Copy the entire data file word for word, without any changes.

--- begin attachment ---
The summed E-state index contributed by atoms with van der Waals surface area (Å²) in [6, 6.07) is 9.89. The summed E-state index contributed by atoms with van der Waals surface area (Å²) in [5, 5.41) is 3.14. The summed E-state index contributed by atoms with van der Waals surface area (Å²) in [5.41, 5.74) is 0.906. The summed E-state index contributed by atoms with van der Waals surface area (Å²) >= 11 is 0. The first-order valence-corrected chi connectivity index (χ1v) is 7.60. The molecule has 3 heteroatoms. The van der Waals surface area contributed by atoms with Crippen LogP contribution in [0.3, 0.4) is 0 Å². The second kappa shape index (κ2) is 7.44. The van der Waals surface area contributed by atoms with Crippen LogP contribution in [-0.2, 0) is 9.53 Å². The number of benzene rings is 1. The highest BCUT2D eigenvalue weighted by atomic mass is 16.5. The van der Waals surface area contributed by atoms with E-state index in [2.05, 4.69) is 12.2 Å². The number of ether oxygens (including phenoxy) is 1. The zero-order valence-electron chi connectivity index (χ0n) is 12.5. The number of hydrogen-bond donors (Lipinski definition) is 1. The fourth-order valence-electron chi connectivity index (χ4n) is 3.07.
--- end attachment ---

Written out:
The summed E-state index contributed by atoms with van der Waals surface area (Å²) in [6, 6.07) is 9.89. The summed E-state index contributed by atoms with van der Waals surface area (Å²) in [5, 5.41) is 3.14. The summed E-state index contributed by atoms with van der Waals surface area (Å²) in [5.41, 5.74) is 0.906. The summed E-state index contributed by atoms with van der Waals surface area (Å²) >= 11 is 0. The first-order valence-corrected chi connectivity index (χ1v) is 7.60. The molecule has 3 heteroatoms. The van der Waals surface area contributed by atoms with Crippen LogP contribution in [0.3, 0.4) is 0 Å². The second kappa shape index (κ2) is 7.44. The van der Waals surface area contributed by atoms with Crippen LogP contribution in [-0.2, 0) is 9.53 Å². The number of benzene rings is 1. The highest BCUT2D eigenvalue weighted by atomic mass is 16.5. The van der Waals surface area contributed by atoms with E-state index in [2.05, 4.69) is 12.2 Å². The number of ether oxygens (including phenoxy) is 1. The zero-order valence-electron chi connectivity index (χ0n) is 12.5. The number of hydrogen-bond donors (Lipinski definition) is 1. The fourth-order valence-electron chi connectivity index (χ4n) is 3.07.